"O, Who hath done this deed?"
Lord Peter Wimsey stretched himself luxuriously between the sheets provided by the Hôtel Meurice. After his exertions in the unravelling of the Battersea Mystery, he had followed Sir Julian Freke's advice and taken a holiday. He had felt suddenly weary of breakfasting every morning before his view over the Green Park; he had realised that the picking up of first editions at sales afforded insufficient exercise for a man of thirty-three; the very crimes of London were over-sophisticated. He had abandoned his flat and his friends and fled to the wilds of Corsica. For the last three months he had forsworn letters, newspapers, and telegrams. He had tramped about the mountains, admiring from a cautious distance the wild beauty of Corsican peasant-women, and studying the vendetta in its natural haunt. In such conditions murder seemed not only reasonable, but lovable. Bunter, his confidential man and assistant sleuth, had nobly sacrificed his civilised habits, had let his master go dirty and even unshaven, and had turned his faithful camera from the recording of finger-prints to that of craggy scenery. It had been very refreshing.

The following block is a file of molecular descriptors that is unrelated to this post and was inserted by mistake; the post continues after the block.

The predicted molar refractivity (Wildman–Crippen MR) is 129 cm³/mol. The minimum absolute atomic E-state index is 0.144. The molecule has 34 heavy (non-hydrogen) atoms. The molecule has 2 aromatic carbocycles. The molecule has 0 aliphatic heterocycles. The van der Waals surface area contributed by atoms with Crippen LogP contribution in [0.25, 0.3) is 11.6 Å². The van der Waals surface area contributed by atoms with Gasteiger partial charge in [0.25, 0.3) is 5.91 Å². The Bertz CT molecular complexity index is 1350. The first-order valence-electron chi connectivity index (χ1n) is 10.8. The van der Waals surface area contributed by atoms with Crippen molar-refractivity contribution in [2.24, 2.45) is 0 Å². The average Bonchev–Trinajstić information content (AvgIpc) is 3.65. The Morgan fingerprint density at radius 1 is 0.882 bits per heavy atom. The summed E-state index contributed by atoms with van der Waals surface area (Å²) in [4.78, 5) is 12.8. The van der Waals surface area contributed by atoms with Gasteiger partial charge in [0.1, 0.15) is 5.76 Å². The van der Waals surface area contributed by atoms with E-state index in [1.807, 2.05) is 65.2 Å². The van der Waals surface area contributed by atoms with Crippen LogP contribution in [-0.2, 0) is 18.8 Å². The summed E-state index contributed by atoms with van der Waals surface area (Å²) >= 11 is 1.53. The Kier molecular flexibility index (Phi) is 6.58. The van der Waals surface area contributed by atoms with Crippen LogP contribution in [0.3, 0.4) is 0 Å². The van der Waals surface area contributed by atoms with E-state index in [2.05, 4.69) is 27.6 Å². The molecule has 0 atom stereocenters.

Now, however, the call of the blood was upon Lord Peter. They had returned late last night in a vile train to Paris, and had picked up their luggage. The autumn light, filtering through the curtains, touched caressingly the silver-topped bottles on the dressing-table, outlined an electric lamp-shade and the shape of the telephone. A noise of running water near by proclaimed that Bunter had turned on the bath (h. & c.) and was laying out scented soap, bath-salts, the huge bath-sponge, for which there had been no scope in Corsica, and the delightful flesh-brush with the long handle, which rasped you so agreeably all down the spine. "Contrast," philosophised Lord Peter sleepily, "is life. Corsica--Paris--then London.... Good morning, Bunter."
"Good morning, my lord. Fine morning, my lord. Your lordship's bath-water is ready."